Question: Is it lawful to shoot a bird that is on the water, or if I’m field hunting, to shoot a bird that is standing on the ground? I do not consider it sporting, but I was party to a group of hunters that took part in the above actions. Just curious what the official word is on this. (Nick V.)

Answer: It’s not illegal, but it’s certainly not sporting as it violates the Fair Chase Principle. “Fair chase” is the ethical, sportsman-like, lawful pursuit and taking of any free-ranging animal in a manner that does not give the hunter an unfair advantage over such animals. In addition, it can also be unsafe to shoot birds on the ground or on the water because nearby hunters might be in your line of fire.


Is it legal to keep legal-sized fish caught in hoopnets?
Question: If I catch fish in a hoop net while lobster fishing, are they legal to keep provided they meet any size requirements? I have been throwing them back because I’m not sure it is legal to catch them that way. Someone told me they must be caught on fishing line only. What about sea snails and octopus that are caught in my hoops? Can other line-caught sportfish, such as tuna, be used as bait in lobster hoops? Please advise. (Steve G.)

Answer: You were correct to return fish caught in your hoop nets because hoop nets are not a legal method of take. Finfish may only be caught by hook-and-line except in very specific circumstances listed under “Finfish – Gear Restrictions” in the Ocean Sport Fishing Regulations booklet (California Code of Regulations Title 14, section 28.65).

Taking sea snails and octopus caught incidentally in your lobster hoop net is not allowed (CCR Title 14, section 29.10(a)). Any finfish that is legal to take or possess in California may be used as bait in your lobster hoop net.


If license is forgotten, will a photo copy of license do?
Question: My son and I fish from our private boat almost exclusively and keep our sport fishing licenses aboard so they are always present. On rare occasions we will attempt to fish without the boat, and a few times have forgotten to bring our licenses. To prevent us from mistakenly being without our fishing licenses, can we show a photo copy of our licenses or can the California Department of Fish and Wildlife (CDFW) issue more than one copy to a sport fisherman? (Murray C.)

Answer: Good questions, but the answers to both are no. You must have a valid fishing license in your possession when fishing or attempting to take fish, and you must present it to a game warden upon request. Additionally, only one license may be issued to a person per year.


Importing buffalo hides and products?
Question: Are there any restrictions on importing buffalo hides or buffalo art productions into California?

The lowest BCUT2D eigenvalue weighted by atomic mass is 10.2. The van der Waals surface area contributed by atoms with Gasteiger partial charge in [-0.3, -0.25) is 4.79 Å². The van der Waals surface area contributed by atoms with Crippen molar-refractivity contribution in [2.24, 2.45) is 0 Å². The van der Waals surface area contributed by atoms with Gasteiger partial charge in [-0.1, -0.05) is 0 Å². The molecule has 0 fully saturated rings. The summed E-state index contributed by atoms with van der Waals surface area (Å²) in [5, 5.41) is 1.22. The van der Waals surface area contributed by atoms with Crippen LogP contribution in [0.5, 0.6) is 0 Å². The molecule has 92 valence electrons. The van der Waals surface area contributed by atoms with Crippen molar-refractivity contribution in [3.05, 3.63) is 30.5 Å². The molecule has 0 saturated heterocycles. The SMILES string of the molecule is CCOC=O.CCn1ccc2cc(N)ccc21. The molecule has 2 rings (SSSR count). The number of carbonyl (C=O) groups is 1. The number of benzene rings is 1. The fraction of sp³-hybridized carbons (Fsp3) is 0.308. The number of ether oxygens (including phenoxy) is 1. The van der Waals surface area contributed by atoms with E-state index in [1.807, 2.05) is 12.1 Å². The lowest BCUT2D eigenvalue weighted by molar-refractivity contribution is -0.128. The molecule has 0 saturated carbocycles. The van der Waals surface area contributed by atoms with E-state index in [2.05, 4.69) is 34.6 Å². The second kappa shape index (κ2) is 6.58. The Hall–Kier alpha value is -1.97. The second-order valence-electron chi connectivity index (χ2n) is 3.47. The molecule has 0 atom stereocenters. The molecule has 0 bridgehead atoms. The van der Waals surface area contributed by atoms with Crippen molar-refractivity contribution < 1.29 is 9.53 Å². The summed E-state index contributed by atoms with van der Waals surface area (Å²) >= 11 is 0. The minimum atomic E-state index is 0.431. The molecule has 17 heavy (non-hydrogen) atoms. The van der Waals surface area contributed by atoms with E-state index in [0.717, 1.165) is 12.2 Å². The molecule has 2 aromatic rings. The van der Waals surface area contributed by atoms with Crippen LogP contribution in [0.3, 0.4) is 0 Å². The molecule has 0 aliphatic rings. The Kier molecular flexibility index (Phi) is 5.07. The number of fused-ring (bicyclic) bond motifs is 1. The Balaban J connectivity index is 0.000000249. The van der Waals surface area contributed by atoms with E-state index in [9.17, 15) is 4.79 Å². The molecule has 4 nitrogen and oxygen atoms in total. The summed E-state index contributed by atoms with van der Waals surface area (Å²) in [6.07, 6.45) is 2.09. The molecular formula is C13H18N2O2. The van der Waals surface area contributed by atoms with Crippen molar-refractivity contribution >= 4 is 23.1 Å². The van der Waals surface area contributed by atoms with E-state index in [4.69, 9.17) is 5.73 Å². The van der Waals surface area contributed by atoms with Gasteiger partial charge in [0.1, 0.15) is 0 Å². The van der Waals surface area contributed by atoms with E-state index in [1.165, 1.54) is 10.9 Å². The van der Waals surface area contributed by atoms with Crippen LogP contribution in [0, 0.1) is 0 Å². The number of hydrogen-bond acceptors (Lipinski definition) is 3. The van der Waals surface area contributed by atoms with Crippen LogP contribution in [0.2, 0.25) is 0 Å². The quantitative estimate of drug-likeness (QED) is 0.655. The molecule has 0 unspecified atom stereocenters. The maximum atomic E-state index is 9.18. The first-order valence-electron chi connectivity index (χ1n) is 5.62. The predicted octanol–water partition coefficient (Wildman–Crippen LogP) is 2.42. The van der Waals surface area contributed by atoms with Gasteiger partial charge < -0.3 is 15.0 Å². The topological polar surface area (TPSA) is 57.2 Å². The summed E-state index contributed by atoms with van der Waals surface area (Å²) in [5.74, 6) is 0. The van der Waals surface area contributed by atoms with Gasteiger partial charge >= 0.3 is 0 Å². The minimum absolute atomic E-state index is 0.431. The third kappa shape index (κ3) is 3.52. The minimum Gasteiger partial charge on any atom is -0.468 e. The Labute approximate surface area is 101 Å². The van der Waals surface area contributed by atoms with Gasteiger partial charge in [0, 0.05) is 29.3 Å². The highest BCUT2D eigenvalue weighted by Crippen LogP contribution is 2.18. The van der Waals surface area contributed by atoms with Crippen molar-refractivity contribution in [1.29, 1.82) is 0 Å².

Answer: American buffalo (Bison bison) are considered a domestic breed of bovine (like cattle, goats and sheep) and thus no Fish and Wildlife laws regulate them. American buffalo hides are not restricted by CDFW and so they may be imported or possessed as long as they were obtained legally. However, the live importation of other species of true buffalo (e.g. African Cape Buffalo, etc.) or their hides is restricted by law (CCR Title 14, section 671).


Is it legal to catch carp and trout by hand?
Question: I recently read a post from people saying they had caught carp by hand in a lake. Is this legal in California? I have caught trout by hand in streams when I was younger, but wasn’t sure if that was legal either. Can you please clarify? (Nick)

Answer: There are no freshwater finfish species that can be legally taken by hand from any California lake waters within the state (only exception: a few fish species are allowed to be caught by hand during specific times in a few non-lake areas, as per CCR Title 14, sections 1.76 and 2.30.)


Electronics and hunting
Question: Is there any law against mounting a camera to the scope of a rifle to record my hunting experience? (Barry N.)

Answer: No, there is no law against this as long as there is no light emitted from the camera.

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Carrie Wilson is a marine environmental scientist with the California Department of Fish and Wildlife. While she cannot personally answer everyone’s questions, she will select a few to answer each week in this column. Please contact her at CalOutdoors@wildlife.ca.gov.

Why Problem Deer Are Not Relocated

Mule deer (USFWS photo)

Mule deer (USFWS photo)

Question: I live in the Christian Valley area above Auburn. The deer are overpopulated but they are protected in the area. The deer are starving and eat everything in sight. I’ve bought deer-resistant plants and cover them at night, but then they rip off the covering and devour my plants. I’ve spent hundreds of dollars to try to keep plants on my property. I’ve even bought coyote packets to scare them away, but they tear them off and go right by them. I try to chase these deer away but they are so domesticated now that they have charged me and kicked my dog. I need help! How can I get Fish and Wildlife to transfer the deer to a higher location? I love animals but the deer here are destroying all I’ve put out. (Mary N., Auburn)